The Book of Life: Mexico’s Day of the Dead Animated

By Ignacio M. Sánchez Prado
Associate Professor of Spanish and Latin American Studies

Back in May 2013, the Walt Disney Company angered important sectors of the Mexican American community by applying for a wide-ranging trademark of anything related to “El Día de los Muertos,” Mexico’s Day of the Dead. The misguided action was based on the idea of developing a Day of the Dead–themed film, to be developed by Pixar and directed by Lee Unkrich, the beloved director of Finding Nemo, Monsters Inc. and two entries in the Toy Story franchise.

As a consequence of the ire of many members of the Latino community, Disney shelved the project, which in turn allowed for The Book of Life to emerge. Produced by Fox, the film is the result of efforts by top Mexican talent, including producer Guillermo del Toro — arguably the most important filmmaker in the fantasy genre at work today in the world — and director Jorge Gutiérrez, who had already achieved some success with the acclaimed Nickelodeon series El Tigre.

The Book of Life is a film to be celebrated in no less part because it finally provides a Mexican voice to mainstream animation in the U.S., still haunted by racist portrayals such as Frito Bandito, Speedy González and Tito the Chihuahua. In granting the driving seat to a Mexican producer and director, the film works what would have otherwise been impossible to achieve: a representation that is familiar enough for American audiences to enjoy, but is still intelligent and respectful of Mexican culture. Gutiérrez manages to do this not by running away from stereotype, but by embracing it with ironic distance and great visual intelligence.

The world of The Book of Life is informed by Hollywood portrayals of pre-revolutionary Mexico (most notable of them the Zorro films), but which convey not the notion of a pre-modern people but of a town that is both strongly bound and culturally relevant. This balance is best demonstrated by the character of Manolo (masterfully voiced by Diego Luna), who is seeking the affection María and competing for it with his best friend Joaquín, the town’s hero. Their love triangle is intensified by a bet conducted between La Muerte (a female version of Mexico’s famed skull figures, las Catrinas) and Xibalbá (a character named after the underworld of Maya K’iche culture). Manolo is pressured to continue the family’s tradition of bullfighting, but he dreams to be a musician. In one scene, he sings a version of Radiohead’s “Creep,” a cult alternative-rock song. This gesture encapsulates the brilliance of the film: Even though the world of the film is populated with images taken from stereotypical portrayals of Mexico, there are references that break the stereotype and make the film thoroughly contemporary.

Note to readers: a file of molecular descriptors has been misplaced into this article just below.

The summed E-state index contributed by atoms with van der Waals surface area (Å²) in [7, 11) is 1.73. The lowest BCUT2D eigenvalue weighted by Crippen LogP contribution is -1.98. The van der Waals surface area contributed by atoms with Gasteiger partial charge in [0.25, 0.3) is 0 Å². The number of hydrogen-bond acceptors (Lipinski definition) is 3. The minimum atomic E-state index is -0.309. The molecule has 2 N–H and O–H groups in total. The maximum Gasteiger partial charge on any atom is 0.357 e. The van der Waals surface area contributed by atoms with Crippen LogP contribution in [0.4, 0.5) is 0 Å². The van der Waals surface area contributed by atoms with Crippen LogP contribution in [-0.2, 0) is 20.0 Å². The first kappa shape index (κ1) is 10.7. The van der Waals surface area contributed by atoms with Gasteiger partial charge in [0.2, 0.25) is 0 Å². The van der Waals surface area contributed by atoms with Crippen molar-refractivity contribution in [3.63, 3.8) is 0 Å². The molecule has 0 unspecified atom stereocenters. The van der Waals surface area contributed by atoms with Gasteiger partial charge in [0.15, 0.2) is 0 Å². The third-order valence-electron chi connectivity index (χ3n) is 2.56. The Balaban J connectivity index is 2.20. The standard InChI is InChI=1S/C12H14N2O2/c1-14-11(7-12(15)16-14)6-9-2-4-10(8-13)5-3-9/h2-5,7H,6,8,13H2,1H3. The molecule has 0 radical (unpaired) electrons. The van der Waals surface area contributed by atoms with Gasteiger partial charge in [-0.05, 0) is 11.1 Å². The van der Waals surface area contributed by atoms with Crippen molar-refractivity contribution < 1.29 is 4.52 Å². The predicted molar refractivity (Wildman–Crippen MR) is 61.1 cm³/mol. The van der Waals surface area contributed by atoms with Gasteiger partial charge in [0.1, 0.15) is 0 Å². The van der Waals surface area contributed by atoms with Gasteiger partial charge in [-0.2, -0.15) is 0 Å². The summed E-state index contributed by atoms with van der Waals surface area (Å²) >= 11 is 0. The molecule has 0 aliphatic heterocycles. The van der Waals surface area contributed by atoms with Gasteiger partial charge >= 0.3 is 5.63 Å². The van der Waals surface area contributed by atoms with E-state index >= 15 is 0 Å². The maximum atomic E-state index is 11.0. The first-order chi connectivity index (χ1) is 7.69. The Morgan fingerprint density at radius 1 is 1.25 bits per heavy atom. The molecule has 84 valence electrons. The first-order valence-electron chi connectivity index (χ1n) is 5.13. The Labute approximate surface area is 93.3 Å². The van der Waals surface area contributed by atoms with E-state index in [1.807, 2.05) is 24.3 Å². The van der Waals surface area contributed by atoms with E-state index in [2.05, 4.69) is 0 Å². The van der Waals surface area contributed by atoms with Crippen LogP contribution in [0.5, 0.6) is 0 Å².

The Book of Life is a truly gorgeous film: It constructs a world of Baroque forms and colors through characters that range from the truly hilarious to the beautifully melancholic. The voice talent is made up of American actors (like Channing Tatum), Mexican-born performers (like Luna and Kate del Castillo) and iconic Latino figures (such as Zoe Saldaña and Cheech Marín), which has the effect of expanding the Mexican tropes of the film into an all-encompassing world in which any spectator can belong.

The frame of the film is relevant too: The story is narrated by a museum guide to a group of Anglo schoolchildren, recognizing the fact that most viewers would not be Mexican. In doing so, the film is able to create a culture that is proud but not alienating, conveying a language of values and ideals identifiable to any viewer regardless of culture, but firmly grounded in embracing Mexicanness as a fundamental component of the film’s ethos and aesthetic. The result is one of the best animated films of the past two decades and one of the most intelligent and culturally sensitive representations of Mexico in U.S. visual culture.

Ignacio M. Sánchez Prado is author of Screening Neoliberalism: Transforming Mexican Cinema, 1988-2012.